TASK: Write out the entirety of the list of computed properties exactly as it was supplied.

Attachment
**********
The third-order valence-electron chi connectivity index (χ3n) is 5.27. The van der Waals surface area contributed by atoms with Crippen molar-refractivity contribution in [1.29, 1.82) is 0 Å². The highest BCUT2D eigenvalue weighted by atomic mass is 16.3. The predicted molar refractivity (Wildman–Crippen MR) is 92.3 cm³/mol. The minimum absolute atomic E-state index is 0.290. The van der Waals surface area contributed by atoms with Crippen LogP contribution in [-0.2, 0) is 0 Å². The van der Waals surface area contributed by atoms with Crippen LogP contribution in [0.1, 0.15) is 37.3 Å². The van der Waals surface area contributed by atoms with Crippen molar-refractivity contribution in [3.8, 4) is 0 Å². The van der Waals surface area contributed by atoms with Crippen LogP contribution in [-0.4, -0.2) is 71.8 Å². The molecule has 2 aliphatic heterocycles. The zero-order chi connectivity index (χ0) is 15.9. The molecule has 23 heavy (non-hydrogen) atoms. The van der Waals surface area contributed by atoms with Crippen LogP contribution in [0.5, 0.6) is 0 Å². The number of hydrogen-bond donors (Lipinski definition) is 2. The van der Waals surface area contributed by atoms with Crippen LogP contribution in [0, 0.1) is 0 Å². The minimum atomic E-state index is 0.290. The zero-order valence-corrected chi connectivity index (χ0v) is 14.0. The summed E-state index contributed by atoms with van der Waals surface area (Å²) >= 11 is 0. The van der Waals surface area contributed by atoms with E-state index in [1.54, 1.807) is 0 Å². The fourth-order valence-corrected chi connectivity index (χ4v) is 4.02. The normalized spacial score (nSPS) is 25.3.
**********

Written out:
The third-order valence-electron chi connectivity index (χ3n) is 5.27. The van der Waals surface area contributed by atoms with Crippen molar-refractivity contribution in [1.29, 1.82) is 0 Å². The highest BCUT2D eigenvalue weighted by atomic mass is 16.3. The predicted molar refractivity (Wildman–Crippen MR) is 92.3 cm³/mol. The minimum absolute atomic E-state index is 0.290. The van der Waals surface area contributed by atoms with Crippen LogP contribution in [-0.2, 0) is 0 Å². The van der Waals surface area contributed by atoms with Crippen LogP contribution in [0.1, 0.15) is 37.3 Å². The van der Waals surface area contributed by atoms with Crippen molar-refractivity contribution in [3.8, 4) is 0 Å². The van der Waals surface area contributed by atoms with Crippen LogP contribution in [-0.4, -0.2) is 71.8 Å². The molecule has 2 aliphatic heterocycles. The zero-order chi connectivity index (χ0) is 15.9. The molecule has 23 heavy (non-hydrogen) atoms. The van der Waals surface area contributed by atoms with Crippen LogP contribution in [0.5, 0.6) is 0 Å². The number of hydrogen-bond donors (Lipinski definition) is 2. The van der Waals surface area contributed by atoms with Crippen LogP contribution in [0, 0.1) is 0 Å². The minimum atomic E-state index is 0.290. The zero-order valence-corrected chi connectivity index (χ0v) is 14.0. The summed E-state index contributed by atoms with van der Waals surface area (Å²) >= 11 is 0. The van der Waals surface area contributed by atoms with E-state index in [1.54, 1.807) is 0 Å². The fourth-order valence-corrected chi connectivity index (χ4v) is 4.02. The normalized spacial score (nSPS) is 25.3.